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University Of Bologna
What would the city of Bologna have been without those first law schools that were to generate a new institution - the 12th century general Studium. And what would Bologna have become without its university?
These questions reveal how the city earned its identity as a centre of excellence for law studies (Irnerio, Pepo, Bulgaro, Accursio…) in its early years. “Docta suas secum duxit Bononia leges”, a Lombard poet sang as early as 1130. “Bologna the learned” began attracting young people from across Europe to its schools, drawn by the authority of its masters or, as Petrarch put it, by the “majesty of the professors”.
The people of Bologna paid homage to these educators by building sepulchral arches in the squares in their honour.
“There are some cities that in themselves would not be so famous, but the number of foreigners that live there, drawn by studies or other reasons, increases their value and their glory; take away the foreigners, and the cities lose their fame. Such is the case of Paris and Bologna…”. And here as early as 1288, it seemed clear even to Bonvesin da la Riva, that there was a close tie between university and city, a fundamental factor of identity which explained its rapid economic and demographical development, demonstrated by the community with the extending of the circle of the city walls.
The local economy benefited considerably from the service industry to financial businesses, from handicraft to all of the sectors necessary to fulfil the needs of the young students. In general, the latter were rich and accompanied by tutors and servants for whom not only room, services and proper board were required, but also booksellers, illuminators, copyists, bookbinders and parchment producers.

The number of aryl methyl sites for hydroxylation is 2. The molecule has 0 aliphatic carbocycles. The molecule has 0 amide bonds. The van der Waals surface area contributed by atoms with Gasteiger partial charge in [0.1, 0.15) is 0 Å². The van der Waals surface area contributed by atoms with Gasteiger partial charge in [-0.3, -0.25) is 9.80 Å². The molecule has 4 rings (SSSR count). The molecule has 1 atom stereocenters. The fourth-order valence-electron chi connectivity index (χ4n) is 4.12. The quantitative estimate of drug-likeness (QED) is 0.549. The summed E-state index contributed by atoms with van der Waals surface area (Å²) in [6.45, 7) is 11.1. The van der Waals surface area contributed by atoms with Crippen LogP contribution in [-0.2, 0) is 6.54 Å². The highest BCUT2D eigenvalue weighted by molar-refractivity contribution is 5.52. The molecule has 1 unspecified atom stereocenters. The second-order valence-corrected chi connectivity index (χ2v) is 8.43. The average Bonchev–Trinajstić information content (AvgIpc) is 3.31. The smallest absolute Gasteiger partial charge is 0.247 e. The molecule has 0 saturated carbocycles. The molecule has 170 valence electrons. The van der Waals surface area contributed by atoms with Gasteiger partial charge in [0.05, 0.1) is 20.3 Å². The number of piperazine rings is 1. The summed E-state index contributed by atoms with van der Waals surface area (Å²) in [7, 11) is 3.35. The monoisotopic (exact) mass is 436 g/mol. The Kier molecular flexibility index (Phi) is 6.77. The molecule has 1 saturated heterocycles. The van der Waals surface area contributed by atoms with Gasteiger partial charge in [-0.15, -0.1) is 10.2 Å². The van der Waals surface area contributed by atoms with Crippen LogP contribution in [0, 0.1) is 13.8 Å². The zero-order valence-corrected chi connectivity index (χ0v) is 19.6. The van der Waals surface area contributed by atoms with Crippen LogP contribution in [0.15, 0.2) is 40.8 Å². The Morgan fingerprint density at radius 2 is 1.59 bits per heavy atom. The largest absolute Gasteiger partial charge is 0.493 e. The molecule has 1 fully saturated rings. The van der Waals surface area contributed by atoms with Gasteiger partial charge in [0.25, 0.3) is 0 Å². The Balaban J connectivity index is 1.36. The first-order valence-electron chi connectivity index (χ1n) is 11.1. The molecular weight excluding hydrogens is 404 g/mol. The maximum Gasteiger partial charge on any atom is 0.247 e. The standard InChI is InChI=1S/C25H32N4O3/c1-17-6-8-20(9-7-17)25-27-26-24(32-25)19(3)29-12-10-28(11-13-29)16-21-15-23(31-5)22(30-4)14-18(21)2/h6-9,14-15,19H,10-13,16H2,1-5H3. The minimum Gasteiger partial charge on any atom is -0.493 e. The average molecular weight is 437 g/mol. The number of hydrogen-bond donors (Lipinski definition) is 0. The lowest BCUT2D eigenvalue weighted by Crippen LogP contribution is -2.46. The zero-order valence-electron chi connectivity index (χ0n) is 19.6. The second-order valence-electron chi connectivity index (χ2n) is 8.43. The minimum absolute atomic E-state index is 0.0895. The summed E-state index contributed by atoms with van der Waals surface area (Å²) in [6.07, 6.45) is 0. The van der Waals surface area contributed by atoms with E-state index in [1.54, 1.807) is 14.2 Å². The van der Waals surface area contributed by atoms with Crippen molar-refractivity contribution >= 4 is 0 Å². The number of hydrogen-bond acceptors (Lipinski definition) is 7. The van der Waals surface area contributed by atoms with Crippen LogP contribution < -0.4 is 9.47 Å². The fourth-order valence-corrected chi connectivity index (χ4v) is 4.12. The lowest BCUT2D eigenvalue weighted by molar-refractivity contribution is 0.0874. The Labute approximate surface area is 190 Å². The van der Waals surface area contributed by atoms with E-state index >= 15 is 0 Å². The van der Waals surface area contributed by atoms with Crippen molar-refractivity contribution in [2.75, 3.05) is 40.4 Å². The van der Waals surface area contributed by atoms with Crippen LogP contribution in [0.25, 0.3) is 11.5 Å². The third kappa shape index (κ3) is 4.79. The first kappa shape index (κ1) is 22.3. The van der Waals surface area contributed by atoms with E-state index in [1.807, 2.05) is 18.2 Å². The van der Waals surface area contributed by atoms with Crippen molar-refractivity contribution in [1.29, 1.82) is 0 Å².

“Bologna the learned”, “Bologna the fat” (i.e., “the reveller”), Alma Mater Studiorum; in short, these attributes remained constant over the centuries bringing the city recognition the world over, reinforced latterly by the city’s two magnificent centennial jubilees.
To the ancient Studies of Bologna - or rather to its students - we also owe the official recognition of the student, established in the 12th century, thanks to the imperial protection granted by Emperor Frederick I to those wishing to leave their homeland to study there (“amore scientiae facti sunt exules”).
The rise of the professional profile of the notary, or public officer, and the birth of secular schools of civil law, followed by those of canon law (Decretum Gratiani), were undoubtedly fostered by the upswing of businesses stimulated by urban growth, the general movement towards economic and social development in those centuries, and the reception of Roman law in central western Europe, which became established as the law of the Empire.
Subsequently, when the civic authority took over the control of the university from the teachers, it weakened the original autonomy and strengthened the control of the political powers, both for taking advantage of the teachers’ knowledge and for favouring the student presence. Student numbers in Bologna reached their peak in the 16th and 17th centuries, with a strong component of foreign students that climbed to 35% of the student population and at times counted among its members students even more renowned than the teachers themselves.